Is Your Immune System Making Your Asthma Worse?

The same system that helps protect you from infections—your immune system—can also be responsible for your worsening asthma. You may notice that at the same time you have that runny nose, watery eyes, and sinus congestion, your peak flows are lower, you're wheezing more, and you experience more shortness of breath.

So how are your immune system and asthma linked? And, can you do anything to keep your immune system from making your asthma worse?

Asthma and Allergies

The immune system normally protects you against foreign bacteria and viruses. In asthma and other allergic diseases, the immune system may be the cause of your worsening symptoms.

Many asthmatics are atopic, meaning they have an inherited predisposition toward developing allergies. Allergies occur when your immune system develops an exaggerated response to certain foreign substances or allergens.

The Allergic Cascade

With allergies, your body's immune system senses these allergens, perceives them as foreign, and begins to prepare to fight them off as a foreign intruder. The process that takes place is often referred to as the allergic cascade, which generally occurs in these three steps:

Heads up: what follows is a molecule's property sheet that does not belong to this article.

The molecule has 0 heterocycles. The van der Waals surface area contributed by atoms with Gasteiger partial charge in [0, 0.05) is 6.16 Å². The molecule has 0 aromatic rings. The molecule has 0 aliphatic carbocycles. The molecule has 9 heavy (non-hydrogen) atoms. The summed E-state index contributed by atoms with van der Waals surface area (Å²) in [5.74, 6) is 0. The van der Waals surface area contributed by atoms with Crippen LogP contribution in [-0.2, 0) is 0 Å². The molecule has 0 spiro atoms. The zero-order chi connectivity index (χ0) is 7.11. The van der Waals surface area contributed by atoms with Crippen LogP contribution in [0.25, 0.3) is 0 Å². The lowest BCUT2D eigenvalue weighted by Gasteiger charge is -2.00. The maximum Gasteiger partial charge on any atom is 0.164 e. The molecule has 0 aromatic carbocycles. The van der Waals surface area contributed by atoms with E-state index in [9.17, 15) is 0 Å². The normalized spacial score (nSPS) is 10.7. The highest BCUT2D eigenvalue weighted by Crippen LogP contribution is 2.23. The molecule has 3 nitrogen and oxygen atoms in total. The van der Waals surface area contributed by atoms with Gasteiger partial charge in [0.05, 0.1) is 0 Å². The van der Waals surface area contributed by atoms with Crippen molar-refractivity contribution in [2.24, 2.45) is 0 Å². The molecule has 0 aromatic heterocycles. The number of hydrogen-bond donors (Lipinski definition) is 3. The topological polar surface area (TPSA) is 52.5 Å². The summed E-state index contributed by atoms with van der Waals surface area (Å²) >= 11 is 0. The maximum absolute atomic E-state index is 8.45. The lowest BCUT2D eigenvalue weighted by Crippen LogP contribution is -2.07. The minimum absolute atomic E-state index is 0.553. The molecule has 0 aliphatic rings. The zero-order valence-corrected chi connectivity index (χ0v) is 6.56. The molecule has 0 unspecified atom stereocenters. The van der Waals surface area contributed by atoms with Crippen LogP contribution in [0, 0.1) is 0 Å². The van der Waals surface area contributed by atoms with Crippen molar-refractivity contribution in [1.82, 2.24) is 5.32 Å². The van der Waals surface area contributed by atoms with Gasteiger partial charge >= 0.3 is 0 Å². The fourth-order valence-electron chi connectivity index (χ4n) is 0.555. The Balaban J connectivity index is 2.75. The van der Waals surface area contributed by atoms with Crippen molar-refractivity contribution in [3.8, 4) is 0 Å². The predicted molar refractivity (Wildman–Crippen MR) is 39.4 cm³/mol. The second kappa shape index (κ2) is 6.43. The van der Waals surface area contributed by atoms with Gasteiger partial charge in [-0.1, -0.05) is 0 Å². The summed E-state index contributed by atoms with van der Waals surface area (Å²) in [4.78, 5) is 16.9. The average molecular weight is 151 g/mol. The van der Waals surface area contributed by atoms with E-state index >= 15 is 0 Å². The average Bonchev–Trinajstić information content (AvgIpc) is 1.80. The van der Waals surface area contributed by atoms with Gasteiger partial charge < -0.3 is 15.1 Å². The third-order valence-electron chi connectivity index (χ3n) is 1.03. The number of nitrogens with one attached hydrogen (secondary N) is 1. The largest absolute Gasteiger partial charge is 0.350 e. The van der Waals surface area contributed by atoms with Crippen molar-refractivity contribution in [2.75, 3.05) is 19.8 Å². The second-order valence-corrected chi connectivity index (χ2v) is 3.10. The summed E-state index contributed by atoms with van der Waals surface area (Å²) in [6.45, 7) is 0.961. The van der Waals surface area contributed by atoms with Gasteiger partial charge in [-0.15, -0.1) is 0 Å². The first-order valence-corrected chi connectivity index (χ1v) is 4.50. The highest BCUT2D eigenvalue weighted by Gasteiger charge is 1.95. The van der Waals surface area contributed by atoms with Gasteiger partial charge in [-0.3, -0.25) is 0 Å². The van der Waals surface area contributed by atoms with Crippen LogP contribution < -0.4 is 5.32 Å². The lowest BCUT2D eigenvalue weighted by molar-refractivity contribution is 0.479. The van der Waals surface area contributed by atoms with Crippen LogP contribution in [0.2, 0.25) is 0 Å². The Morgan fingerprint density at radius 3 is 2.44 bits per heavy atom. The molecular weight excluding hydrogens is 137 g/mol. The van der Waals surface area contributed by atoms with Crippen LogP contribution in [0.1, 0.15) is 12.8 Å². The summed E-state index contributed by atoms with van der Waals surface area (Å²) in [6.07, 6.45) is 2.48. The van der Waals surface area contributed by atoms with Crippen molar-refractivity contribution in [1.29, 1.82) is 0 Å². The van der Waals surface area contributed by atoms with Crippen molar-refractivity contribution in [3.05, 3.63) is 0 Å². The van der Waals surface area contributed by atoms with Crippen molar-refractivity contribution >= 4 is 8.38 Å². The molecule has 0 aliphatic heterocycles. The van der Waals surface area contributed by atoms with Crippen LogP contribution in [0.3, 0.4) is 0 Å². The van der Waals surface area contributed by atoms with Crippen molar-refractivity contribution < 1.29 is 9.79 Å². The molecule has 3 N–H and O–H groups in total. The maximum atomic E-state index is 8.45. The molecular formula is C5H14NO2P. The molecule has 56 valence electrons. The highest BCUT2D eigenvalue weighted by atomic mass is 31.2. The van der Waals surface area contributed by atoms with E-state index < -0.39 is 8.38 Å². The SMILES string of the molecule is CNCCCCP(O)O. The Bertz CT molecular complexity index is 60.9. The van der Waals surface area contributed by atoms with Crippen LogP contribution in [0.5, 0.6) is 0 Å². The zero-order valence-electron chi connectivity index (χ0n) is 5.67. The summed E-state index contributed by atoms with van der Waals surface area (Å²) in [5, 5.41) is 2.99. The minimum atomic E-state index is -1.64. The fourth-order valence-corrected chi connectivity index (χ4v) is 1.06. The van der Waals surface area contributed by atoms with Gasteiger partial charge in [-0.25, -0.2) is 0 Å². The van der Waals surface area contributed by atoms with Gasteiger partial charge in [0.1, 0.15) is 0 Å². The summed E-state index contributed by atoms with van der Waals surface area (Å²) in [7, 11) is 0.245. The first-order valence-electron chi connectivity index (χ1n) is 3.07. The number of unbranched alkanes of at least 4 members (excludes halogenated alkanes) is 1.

1. Sensitization
  2. Early phase response
  3. Late phase response

Phase 1: Sensitization

The first time you're exposed to an allergen, this is called sensitization and you will not usually have symptoms. You may be exposed to allergens that stimulate the allergic cascade through:

  • Inhalation of substances, such as dander, pollen, or dust mites, where the substances bind to membranes in your lungs
  • Ingestion of foods or medicines where the initial immune system reactions occur in the stomach
  • Physical contact of your skin with substances, such as poison ivy

Immunologically, your body senses the allergen as foreign and sets off a cascade of events stimulating several different types of immune cells, including:

  • T cells that rapidly stimulate B cells
  • B cells that transform into plasma cells
  • Plasma cells that produce IgE antibodies specific to the allergen
  • Immunoglobulin E (IgE) antibodies that bind to mast cells

At this point, the allergen has triggered the allergy cascade, but you will not develop any symptoms or even realize that anything has happened. However, during subsequent exposures to the allergen, you may develop asthma symptoms as part of the early-phase response.

Phase 2: Early Phase Response

With re-exposure to the allergen, your immune system senses the allergen as foreign, which leads to the following: